This handwritten ledger served as a day journal and was kept by an unknown clerk from January 1, 1884 to January 9, 1886.
Scope and Content
Court House, 1932
The ledger/day journal is arranged in ten columns, recording the following information: Date, Complainant, Defendant, Officer, Offense, Judgment, Fine, Cost, Amount and the name of Judge Hunt. The complainant was generally a police officer. The amount of the fine varied from case to case.
There were a variety of judgments. Some defendants received a jail sentence and others received a term in the House of Correction. It is unclear where individuals served a "jail sentence" as opposed to the House of Correction. Minors were sent to reform school.
The most common matter before the court was a complaint of drunkenness against the defendant. The judgment for drunkenness was usually ten days in the House of Correction and a $3.00 fine. Fornication was also a fairly regular offense before the court. It usually carried a fine of fifteen dollars, but sometimes resulted in a jail term.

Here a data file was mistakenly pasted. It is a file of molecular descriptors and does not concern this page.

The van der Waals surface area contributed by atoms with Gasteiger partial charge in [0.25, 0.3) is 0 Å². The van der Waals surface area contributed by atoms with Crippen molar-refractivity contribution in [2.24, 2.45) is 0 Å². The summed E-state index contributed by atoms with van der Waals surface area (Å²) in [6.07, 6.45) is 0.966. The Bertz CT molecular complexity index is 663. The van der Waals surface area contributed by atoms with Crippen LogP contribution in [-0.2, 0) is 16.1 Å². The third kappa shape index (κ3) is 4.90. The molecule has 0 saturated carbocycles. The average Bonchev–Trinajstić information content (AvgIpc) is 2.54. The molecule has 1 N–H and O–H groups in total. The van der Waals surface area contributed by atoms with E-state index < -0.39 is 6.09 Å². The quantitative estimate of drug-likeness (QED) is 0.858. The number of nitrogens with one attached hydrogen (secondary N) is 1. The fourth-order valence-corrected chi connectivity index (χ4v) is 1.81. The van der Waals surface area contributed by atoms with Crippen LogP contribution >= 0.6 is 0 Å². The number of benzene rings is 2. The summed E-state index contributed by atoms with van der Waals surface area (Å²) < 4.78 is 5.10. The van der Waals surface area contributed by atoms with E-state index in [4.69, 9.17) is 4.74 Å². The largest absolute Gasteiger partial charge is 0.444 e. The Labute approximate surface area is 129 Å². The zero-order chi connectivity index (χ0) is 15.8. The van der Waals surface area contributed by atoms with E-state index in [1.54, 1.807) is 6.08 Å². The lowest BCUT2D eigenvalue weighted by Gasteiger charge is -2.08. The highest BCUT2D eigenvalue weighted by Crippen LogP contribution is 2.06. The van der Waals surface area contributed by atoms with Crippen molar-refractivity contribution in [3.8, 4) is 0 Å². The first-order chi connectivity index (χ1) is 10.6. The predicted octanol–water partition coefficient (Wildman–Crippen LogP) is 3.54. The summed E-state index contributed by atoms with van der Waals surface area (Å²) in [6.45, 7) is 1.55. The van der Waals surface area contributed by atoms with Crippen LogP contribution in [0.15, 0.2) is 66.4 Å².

As a daily journal, the entries are chronological.
The volume was accessioned by archivist Sally Stephensen and descriptive material written by archival assistant Kathie Gardner in August 2002.
The records are open for research without restrictions under the conditions of the Archives' access policy. Records may be copied for use in administrative, scholarly or personal reserach. Researchers are responsible for obtaining copyright permission to use the material from the archivist.
The Police Court Ledger/Day Journal, January 1884-January 1886, Police Department, City of Manchester, New Hampshire.